Maybe you’ve considered making the switch to natural deodorant. Or perhaps you’ve already tried to make the switch but found yourself smellier than ever or with irritated armpits.
Some non-toxic or low-tox lifestyle changes are simple and easy to make, while others require more trial and error. Unfortunately for most people, switching to natural deodorant falls into the latter category.
Fortunately, I have some experience with making the switch, and I can share some tips to help make the transition a little easier for you. Let’s start by defining deodorant.
Deodorant vs. Antiperspirant
Deodorant is the generally used term for all the items that we put under our arms to fight the funk. However, there is a difference between deodorant and antiperspirant.
Deodorants contain ingredients that kill the bacteria that feed on the sweat under your arms. Antiperspirants contain aluminum which blocks the sweat ducts in your armpit to prevent sweating altogether. Many antiperspirants contain deodorants as well.
For the sake of this post, I’m referring to natural deodorants as deodorants that don’t contain aluminum, parabens, synthetic fragrances, or other compounds that can act as endocrine disruptors. Unfortunately, some natural deodorants still have some of these items. The term “natural” isn’t a regulated label. So, read labels or check the EWG’s website for more clarity on ingredients.
Concerns About Antiperspirants
You’ve probably heard or read something about a link between aluminum and breast cancer. Although this seems to be pretty widespread knowledge in the natural lifestyle community, there is no research linking breast cancer to the use of antiperspirants.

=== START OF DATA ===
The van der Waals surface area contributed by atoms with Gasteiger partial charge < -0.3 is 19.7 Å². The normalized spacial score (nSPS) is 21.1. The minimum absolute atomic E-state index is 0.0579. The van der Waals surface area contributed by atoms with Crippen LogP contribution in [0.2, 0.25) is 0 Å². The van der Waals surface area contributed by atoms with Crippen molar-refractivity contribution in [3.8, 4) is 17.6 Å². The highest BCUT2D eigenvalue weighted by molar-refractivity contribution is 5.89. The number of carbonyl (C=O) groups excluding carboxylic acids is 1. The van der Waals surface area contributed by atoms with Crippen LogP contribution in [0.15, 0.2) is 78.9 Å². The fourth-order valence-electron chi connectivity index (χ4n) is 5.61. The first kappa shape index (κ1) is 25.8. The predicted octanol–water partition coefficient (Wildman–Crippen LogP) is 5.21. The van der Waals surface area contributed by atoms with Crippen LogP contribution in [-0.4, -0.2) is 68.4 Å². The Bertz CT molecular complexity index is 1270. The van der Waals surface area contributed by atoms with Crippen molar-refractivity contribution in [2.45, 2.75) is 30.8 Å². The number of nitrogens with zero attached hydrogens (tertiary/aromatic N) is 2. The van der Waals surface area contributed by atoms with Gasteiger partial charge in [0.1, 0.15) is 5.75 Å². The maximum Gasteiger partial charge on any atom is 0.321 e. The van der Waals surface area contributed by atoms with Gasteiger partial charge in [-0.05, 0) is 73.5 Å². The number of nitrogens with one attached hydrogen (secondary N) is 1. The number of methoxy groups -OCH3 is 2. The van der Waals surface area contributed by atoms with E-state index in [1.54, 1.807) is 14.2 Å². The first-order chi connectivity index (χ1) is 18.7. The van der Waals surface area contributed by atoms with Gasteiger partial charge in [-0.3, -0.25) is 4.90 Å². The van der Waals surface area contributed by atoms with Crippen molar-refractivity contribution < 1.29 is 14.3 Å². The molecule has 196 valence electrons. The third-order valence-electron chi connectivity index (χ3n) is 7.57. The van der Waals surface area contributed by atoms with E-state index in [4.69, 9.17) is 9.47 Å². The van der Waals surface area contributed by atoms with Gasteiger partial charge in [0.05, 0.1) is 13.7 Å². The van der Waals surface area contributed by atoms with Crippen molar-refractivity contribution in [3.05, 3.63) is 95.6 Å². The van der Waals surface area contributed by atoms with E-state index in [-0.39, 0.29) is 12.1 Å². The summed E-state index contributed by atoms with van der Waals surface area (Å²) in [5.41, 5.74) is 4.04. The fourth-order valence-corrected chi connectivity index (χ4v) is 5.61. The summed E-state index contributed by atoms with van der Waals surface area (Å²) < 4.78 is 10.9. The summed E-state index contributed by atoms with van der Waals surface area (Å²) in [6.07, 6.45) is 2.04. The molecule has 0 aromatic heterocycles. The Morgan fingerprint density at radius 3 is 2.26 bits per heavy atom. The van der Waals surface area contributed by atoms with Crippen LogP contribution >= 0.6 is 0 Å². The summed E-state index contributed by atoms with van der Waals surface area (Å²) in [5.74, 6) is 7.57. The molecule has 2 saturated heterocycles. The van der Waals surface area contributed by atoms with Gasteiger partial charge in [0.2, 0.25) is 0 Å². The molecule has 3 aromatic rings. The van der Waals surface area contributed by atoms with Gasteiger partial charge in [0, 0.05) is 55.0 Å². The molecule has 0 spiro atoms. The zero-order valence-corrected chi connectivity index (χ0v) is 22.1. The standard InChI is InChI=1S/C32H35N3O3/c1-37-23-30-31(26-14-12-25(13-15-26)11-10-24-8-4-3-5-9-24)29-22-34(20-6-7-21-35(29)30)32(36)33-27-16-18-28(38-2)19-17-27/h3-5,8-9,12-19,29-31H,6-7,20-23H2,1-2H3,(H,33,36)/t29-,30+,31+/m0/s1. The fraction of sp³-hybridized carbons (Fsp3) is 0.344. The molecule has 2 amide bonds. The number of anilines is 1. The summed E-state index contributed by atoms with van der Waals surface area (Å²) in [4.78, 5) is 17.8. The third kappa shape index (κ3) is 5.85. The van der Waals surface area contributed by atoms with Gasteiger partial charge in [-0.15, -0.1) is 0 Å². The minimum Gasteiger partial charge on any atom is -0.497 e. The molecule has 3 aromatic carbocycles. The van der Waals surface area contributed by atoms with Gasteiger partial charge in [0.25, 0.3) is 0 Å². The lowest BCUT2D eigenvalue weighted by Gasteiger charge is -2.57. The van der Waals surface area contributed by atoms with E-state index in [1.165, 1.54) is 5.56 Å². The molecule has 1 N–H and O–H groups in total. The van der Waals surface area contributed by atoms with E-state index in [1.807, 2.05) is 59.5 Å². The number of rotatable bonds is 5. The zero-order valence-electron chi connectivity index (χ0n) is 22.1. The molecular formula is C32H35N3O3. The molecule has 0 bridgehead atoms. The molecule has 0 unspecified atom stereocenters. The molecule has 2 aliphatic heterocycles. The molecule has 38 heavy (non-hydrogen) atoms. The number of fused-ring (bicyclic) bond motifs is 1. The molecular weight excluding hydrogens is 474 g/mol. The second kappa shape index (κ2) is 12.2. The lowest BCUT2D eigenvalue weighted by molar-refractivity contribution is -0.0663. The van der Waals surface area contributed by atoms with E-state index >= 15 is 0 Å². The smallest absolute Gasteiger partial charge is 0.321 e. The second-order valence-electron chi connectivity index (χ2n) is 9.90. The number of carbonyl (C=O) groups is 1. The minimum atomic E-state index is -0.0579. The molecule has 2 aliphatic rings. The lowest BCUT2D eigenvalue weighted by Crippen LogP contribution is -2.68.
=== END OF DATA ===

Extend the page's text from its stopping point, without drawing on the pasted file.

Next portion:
Another study suggested aluminum may be linked to an increased risk of Alzheimer’s disease. However, the credibility of this study has been called into question.
I do have some concerns about the use of antiperspirants from a health standpoint. My personal opinion is that there is no real reason to stop or hinder sweat.
Perspiration is an essential bodily function. It helps to regulate body temperature, and a tiny amount of toxins are released through sweat. It’s also a good idea to reduce toxin exposure whenever possible, especially if you’re dealing with conditions like fibroids or other hormone-related conditions.
Another interesting point is that people who use antiperspirants produce smellier bacteria under their arms. And people who don’t use antiperspirants have milder-smelling bacteria. Wouldn’t it be great to smell better naturally?
Deodorant Brands I like
These are some of the brands that I’ve either tried and found to be effective. They are aluminum-free, paraben, synthetic fragrance-free, and have a pretty solid rating on EWG’s database.